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Shock (Augusta, Ga.)

Enhanced expression of cell-specific surface antigens on endothelial microparticles in sepsis-induced disseminated intravascular coagulation.


PMID 25608138

Abstract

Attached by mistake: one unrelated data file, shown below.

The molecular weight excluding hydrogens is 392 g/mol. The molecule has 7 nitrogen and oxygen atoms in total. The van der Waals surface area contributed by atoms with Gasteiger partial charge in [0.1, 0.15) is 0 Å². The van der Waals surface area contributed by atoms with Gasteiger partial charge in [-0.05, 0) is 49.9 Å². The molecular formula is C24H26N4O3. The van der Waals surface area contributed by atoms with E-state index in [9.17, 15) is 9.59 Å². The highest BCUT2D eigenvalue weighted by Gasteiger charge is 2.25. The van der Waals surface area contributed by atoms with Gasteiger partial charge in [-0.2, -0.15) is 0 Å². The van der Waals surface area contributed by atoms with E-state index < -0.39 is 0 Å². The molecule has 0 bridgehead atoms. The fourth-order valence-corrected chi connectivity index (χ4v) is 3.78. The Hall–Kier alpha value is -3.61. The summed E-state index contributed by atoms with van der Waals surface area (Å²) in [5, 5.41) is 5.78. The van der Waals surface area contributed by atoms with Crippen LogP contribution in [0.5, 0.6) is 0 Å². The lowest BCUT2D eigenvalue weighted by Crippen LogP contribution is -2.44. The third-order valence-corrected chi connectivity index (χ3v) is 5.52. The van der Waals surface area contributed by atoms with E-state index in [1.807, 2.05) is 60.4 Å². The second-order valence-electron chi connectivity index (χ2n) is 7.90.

Sepsis-induced disseminated intravascular coagulation (DIC) is a major cause of death in patients admitted to intensive care units. Endothelial injury with microparticle production is reported in the pathogenesis of sepsis. Endothelial microparticles (EMPs) present several cell-specific surface antigens with different bioactivities, for example, tissue factor (TF), thrombomodulin (TM), and endothelial protein C receptor (EPCR). We investigated associations between these three different surface antigen-positive EMPs and sepsis-induced DIC. This cross-sectional study composed of 24 patients with sepsis and 23 healthy controls was conducted from November 2012 to September 2013. Blood samples were collected from patients within 24 h of diagnosis of severe sepsis and from healthy controls. Numbers of TF-positive EMPs (TF EMPs), TM-positive EMPs (TM EMPs), and EPCR-positive EMPs (EPCR EMPs) were measured by flow cytometry immediately thereafter. Acute Physiology and Chronic Health Evaluation II and Sequential Organ Failure Assessment scores were assessed in the severe sepsis patients at enrollment. We assessed DIC with the International Society of Thrombosis and Haemostasis (ISTH) overt DIC diagnostic criteria algorithm. Numbers of antigen-positive EMPs were increased significantly in both severe sepsis patients and controls and with the increase in ISTH DIC score. Numbers of TF EMPs and EPCR EMPs correlated significantly with Sequential Organ Failure Assessment score, and numbers of EPCR EMPs correlated significantly with Acute Physiology and Chronic Health Evaluation II score. Numbers of the three antigen-positive EMPs were increased significantly in severe sepsis patients versus those in healthy controls and with the increase of ISTH DIC score, suggesting that the specific bioactivity of each antigen-positive EMP may play a role in the progression of sepsis-induced DIC.